Bruce Gronbeck (1941 – 2014) was President of NCA in 1994. He also won NCA’s Distinguished Scholar Award, Samuel L. Becker Distinguished Service Award, and Golden Monograph Award for his many contributions to the field of Communication.
He died September 10 in Iowa City doing what he loved so much: being with his friends and colleagues at the University of Iowa. He delivered his last lecture Tuesday, and then hours before his death on Wednesday, was bathed in love and gratitude from his colleagues and students at a celebratory dinner.
NCA President: 1957
Dr. Loren D. Reid, the 43rd president of the National Communication Association (1957), passed away on December 25, 2014, at the age of 109. Born in 1905 and a native of Gilman City, Missouri, Professor Reid was a graduate of Grinnell College and received his Ph.D. in 1932 from the University of Iowa, (one of the first doctoral degrees in Speech awarded in the United States). His doctoral advisor was A. Craig Baird, NCA’s 24th president. Dr. Reid joined the Department of Speech and Dramatic Art (now the Department of Communication) at the University of Missouri in 1944, just four years after the department was founded. He remained a member of the Missouri faculty until his retirement in 1975, which ended a remarkable 31-year career as a teacher-scholar.
A significant and successful rhetorical scholar, Professor Reid authored the influential essay “The Perils of Rhetorical Criticism” in the Quarterly Journal of Speech, 1944, edited the important 1961 collection American Public Address: Studies in Honor of Albert Craig Baird, and authored Charles James Fox: A Man of the People in 1969, a book published by the University of Missouri Press that received NCA’s Golden Anniversary Book Award and the association’s Winans-Wichelns Award for Distinguished Scholarship in Rhetoric and Public Address. Rare among Communication scholars, Reid’s research earned him an appointment as a Fellow of the Royal Historical Society.
As a teacher and mentor for generations of students at Missouri and those from colleges and universities across the nation, Reid personified the ideal “speech teacher.” Former NCA President Steven Beebe noted of his former teacher and mentor, “He was an inspiration to me and countless others during his legendary career as an educator, scholar, and academic leader…Thank you, Professor Reid, for illuminating my life and the light of so many others.”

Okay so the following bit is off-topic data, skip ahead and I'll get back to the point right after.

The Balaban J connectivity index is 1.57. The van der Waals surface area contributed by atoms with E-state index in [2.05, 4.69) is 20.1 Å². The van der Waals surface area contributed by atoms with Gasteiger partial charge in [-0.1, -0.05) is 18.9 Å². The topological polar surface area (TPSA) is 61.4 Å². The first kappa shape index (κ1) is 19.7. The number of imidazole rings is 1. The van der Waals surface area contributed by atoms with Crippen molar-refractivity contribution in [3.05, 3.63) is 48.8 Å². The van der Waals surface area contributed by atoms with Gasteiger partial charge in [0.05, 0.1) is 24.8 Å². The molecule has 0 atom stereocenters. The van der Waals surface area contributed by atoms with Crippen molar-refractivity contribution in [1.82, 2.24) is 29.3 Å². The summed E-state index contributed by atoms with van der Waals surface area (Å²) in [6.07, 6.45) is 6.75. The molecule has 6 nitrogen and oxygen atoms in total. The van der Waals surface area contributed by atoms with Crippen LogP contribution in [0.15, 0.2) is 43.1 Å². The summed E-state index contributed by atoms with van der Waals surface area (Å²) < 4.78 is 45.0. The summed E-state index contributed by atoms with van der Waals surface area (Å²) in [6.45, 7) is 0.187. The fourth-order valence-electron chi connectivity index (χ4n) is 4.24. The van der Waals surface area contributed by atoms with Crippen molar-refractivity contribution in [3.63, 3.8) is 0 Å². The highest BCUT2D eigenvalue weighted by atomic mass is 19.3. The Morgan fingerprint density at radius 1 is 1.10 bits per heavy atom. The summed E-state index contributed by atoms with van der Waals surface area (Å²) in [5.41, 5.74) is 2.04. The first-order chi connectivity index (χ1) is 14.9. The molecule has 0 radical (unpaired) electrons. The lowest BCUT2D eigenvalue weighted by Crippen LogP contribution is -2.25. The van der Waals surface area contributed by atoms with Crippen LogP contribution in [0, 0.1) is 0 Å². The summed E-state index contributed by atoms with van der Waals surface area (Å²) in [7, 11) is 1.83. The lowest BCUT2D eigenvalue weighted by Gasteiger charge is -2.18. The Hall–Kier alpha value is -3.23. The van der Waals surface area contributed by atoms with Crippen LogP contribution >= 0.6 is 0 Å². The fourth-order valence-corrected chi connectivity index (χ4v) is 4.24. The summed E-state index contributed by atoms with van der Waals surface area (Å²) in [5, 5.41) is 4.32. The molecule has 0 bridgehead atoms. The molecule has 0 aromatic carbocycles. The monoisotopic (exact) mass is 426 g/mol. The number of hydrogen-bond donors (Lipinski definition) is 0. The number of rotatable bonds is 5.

Loren Reid’s long-time service to NCA and to the Communication discipline has no parallel. His leadership included service as both President and Executive Secretary of the National Communication Association (NCA) and Executive Secretary of the Central States Communication Association (CSCA). In 1981, Professor Reid received the NCA Distinguished Service Award, in 2002 he received an NCA Mentor Award, and in 2005 he was inducted into the CSCA Hall of Fame. Reid was also a founder of both the Speech and Theatre Association of Missouri and the New York State Speech Communication Association. A true champion of the discipline, Reid optimistically dedicated his time and considerable energy to the betterment of his students, the universities he called home, and the discipline he worked so hard to establish and maintain. He truly personified NCA founder and first President James O’Neill’s charge in 1915: “Those who take part in all the work that is before us can with better grace and better appetite enjoy whatever benefits this work produces.”